“Sir Roger Scruton, a formally trained political philosopher, talks about his life and the events he’s witnessed that led him to conservatism. He first embraced conservatism after witnessing the leftist student protests in France in May 1968. During the ensuing riots in Paris, more than three hundred people were injured. Scruton walked away from this event with a change in worldview and a strong leaning toward conservatism. Visits to communist- controlled Poland and Czechoslovakia in 1979 cemented his preference for conservatism and his distaste for the fraud of communism and socialism, initiating a desire to do something about it. From thereon he dedicated himself to helping organize underground seminars for the young people oppressed behind the iron curtain.
Whenever I have lunch with my close friend Carl (not his real name), a conservative Republican, a Jew, and a successful businessman, our conversation ranges over a wide spectrum of topics and ideas. Carl is one of the smartest people I know. He’s also a good man, quietly charitable and sincere, and possessed of a grand smile and infectious laugh.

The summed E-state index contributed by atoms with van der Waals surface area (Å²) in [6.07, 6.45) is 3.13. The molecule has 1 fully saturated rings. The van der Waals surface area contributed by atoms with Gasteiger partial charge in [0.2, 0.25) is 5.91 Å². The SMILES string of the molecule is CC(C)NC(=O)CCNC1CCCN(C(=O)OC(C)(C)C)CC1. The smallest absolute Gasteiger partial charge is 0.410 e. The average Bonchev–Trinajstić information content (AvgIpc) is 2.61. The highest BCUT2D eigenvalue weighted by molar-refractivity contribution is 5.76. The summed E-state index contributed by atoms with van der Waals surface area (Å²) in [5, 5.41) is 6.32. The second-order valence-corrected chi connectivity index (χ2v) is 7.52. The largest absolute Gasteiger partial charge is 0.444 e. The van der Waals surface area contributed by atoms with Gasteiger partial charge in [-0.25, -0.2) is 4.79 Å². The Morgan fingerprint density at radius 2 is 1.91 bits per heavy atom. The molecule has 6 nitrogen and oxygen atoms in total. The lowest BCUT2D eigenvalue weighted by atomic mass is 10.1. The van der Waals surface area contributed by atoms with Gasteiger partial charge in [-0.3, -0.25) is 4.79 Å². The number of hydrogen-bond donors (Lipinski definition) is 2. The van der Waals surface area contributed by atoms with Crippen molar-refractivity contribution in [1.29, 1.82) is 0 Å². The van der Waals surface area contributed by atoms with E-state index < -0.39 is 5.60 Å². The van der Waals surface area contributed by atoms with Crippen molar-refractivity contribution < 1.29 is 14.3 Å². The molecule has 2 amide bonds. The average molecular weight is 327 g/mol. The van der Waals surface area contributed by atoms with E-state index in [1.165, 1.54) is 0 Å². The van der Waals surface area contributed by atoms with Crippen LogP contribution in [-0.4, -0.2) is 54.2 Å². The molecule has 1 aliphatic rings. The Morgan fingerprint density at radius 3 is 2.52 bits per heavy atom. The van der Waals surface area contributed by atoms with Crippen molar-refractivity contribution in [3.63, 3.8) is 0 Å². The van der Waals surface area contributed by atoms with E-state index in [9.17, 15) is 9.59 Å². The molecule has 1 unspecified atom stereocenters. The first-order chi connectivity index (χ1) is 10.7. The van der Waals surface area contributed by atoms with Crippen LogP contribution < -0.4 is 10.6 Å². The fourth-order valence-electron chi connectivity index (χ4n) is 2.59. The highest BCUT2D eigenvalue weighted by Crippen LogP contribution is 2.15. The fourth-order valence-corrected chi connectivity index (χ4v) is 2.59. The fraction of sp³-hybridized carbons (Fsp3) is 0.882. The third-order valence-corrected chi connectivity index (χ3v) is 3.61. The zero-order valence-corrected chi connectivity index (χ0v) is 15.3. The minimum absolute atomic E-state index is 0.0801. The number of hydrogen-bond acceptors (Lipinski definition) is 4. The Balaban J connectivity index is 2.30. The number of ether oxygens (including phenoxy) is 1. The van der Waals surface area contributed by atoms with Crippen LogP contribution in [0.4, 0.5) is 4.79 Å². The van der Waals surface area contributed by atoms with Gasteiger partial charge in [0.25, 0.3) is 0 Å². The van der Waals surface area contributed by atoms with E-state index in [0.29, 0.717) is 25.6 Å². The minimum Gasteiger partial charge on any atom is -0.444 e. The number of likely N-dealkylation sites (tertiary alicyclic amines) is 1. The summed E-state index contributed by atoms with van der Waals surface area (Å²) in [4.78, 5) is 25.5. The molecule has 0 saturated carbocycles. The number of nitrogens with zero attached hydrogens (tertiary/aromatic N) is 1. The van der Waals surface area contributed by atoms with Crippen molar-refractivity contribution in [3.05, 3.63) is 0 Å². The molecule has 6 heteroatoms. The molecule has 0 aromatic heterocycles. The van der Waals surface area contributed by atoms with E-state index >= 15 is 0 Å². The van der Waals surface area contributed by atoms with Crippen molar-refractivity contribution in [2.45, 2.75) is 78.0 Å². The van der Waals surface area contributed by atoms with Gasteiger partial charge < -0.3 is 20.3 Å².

Though Carl is not Orthodox, in my opinion he is deeply religious. He attends the Daf Yomi class at my synagogue — a huge commitment in terms of time and intellectual effort. And I can always count on him to pose questions about halacha (Jewish law) to which I usually have no coherent answer.
Carl and I like to clue each other in to favorite books, blogs, movies, and worthy political groups. When we first met, Carl loaned me a slim but provocative volume entitled Judaism, Law & the Free Market. It’s a challenging and splendid work written by Joseph Isaac Lifshitz, a Torah scholar, and published by the Acton Institute.